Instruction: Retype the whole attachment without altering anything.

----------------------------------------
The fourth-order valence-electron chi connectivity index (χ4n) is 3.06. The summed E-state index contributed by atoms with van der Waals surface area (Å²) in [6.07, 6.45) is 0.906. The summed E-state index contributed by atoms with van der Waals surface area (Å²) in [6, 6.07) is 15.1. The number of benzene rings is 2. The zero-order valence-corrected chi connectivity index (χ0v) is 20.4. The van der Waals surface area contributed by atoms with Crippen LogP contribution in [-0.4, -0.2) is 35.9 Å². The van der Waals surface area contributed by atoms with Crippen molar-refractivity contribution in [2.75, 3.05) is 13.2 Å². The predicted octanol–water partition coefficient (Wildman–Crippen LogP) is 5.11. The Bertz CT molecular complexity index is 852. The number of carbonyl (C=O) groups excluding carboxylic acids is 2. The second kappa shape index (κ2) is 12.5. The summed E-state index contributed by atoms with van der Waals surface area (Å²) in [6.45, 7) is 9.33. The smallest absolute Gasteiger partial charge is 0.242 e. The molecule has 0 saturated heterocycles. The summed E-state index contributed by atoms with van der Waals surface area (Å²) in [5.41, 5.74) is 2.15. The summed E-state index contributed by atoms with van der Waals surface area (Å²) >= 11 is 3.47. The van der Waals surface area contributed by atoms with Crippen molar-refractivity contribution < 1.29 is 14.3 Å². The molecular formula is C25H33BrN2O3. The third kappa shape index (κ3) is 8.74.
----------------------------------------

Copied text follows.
The fourth-order valence-electron chi connectivity index (χ4n) is 3.06. The summed E-state index contributed by atoms with van der Waals surface area (Å²) in [6.07, 6.45) is 0.906. The summed E-state index contributed by atoms with van der Waals surface area (Å²) in [6, 6.07) is 15.1. The number of benzene rings is 2. The zero-order valence-corrected chi connectivity index (χ0v) is 20.4. The van der Waals surface area contributed by atoms with Crippen LogP contribution in [-0.4, -0.2) is 35.9 Å². The van der Waals surface area contributed by atoms with Crippen molar-refractivity contribution in [2.75, 3.05) is 13.2 Å². The predicted octanol–water partition coefficient (Wildman–Crippen LogP) is 5.11. The Bertz CT molecular complexity index is 852. The number of carbonyl (C=O) groups excluding carboxylic acids is 2. The second kappa shape index (κ2) is 12.5. The summed E-state index contributed by atoms with van der Waals surface area (Å²) in [6.45, 7) is 9.33. The smallest absolute Gasteiger partial charge is 0.242 e. The molecule has 0 saturated heterocycles. The summed E-state index contributed by atoms with van der Waals surface area (Å²) in [5.41, 5.74) is 2.15. The summed E-state index contributed by atoms with van der Waals surface area (Å²) >= 11 is 3.47. The van der Waals surface area contributed by atoms with Crippen molar-refractivity contribution < 1.29 is 14.3 Å². The molecular formula is C25H33BrN2O3. The third kappa shape index (κ3) is 8.74.